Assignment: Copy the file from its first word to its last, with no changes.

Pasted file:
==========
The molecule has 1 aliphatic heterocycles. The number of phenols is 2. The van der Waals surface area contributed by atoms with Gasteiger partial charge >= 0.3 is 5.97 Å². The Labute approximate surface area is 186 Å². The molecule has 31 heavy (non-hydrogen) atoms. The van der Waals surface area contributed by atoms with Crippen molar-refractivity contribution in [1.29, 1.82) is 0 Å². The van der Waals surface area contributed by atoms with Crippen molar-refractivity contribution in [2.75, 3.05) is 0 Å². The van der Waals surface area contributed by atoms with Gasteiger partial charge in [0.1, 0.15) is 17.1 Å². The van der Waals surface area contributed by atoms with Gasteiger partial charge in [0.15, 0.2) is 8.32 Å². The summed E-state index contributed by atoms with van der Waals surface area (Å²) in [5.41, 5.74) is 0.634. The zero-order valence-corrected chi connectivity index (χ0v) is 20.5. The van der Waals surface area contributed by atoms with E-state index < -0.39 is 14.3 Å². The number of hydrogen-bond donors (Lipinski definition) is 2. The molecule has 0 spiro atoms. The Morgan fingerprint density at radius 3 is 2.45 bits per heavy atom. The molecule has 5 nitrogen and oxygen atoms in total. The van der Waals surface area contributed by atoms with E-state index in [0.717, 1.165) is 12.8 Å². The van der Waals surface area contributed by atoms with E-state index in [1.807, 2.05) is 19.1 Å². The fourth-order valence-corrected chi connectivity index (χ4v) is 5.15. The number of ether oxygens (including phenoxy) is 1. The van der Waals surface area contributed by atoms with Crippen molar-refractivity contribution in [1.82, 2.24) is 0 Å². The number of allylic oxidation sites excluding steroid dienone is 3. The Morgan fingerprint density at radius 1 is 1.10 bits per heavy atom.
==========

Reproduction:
The molecule has 1 aliphatic heterocycles. The number of phenols is 2. The van der Waals surface area contributed by atoms with Gasteiger partial charge >= 0.3 is 5.97 Å². The Labute approximate surface area is 186 Å². The molecule has 31 heavy (non-hydrogen) atoms. The van der Waals surface area contributed by atoms with Crippen molar-refractivity contribution in [1.29, 1.82) is 0 Å². The van der Waals surface area contributed by atoms with Crippen molar-refractivity contribution in [2.75, 3.05) is 0 Å². The van der Waals surface area contributed by atoms with Gasteiger partial charge in [0.1, 0.15) is 17.1 Å². The van der Waals surface area contributed by atoms with Gasteiger partial charge in [0.15, 0.2) is 8.32 Å². The summed E-state index contributed by atoms with van der Waals surface area (Å²) in [5.41, 5.74) is 0.634. The zero-order valence-corrected chi connectivity index (χ0v) is 20.5. The van der Waals surface area contributed by atoms with E-state index < -0.39 is 14.3 Å². The number of hydrogen-bond donors (Lipinski definition) is 2. The molecule has 0 spiro atoms. The Morgan fingerprint density at radius 3 is 2.45 bits per heavy atom. The molecule has 5 nitrogen and oxygen atoms in total. The van der Waals surface area contributed by atoms with E-state index in [0.717, 1.165) is 12.8 Å². The van der Waals surface area contributed by atoms with E-state index in [1.807, 2.05) is 19.1 Å². The fourth-order valence-corrected chi connectivity index (χ4v) is 5.15. The number of ether oxygens (including phenoxy) is 1. The van der Waals surface area contributed by atoms with Crippen molar-refractivity contribution in [1.82, 2.24) is 0 Å². The number of allylic oxidation sites excluding steroid dienone is 3. The Morgan fingerprint density at radius 1 is 1.10 bits per heavy atom.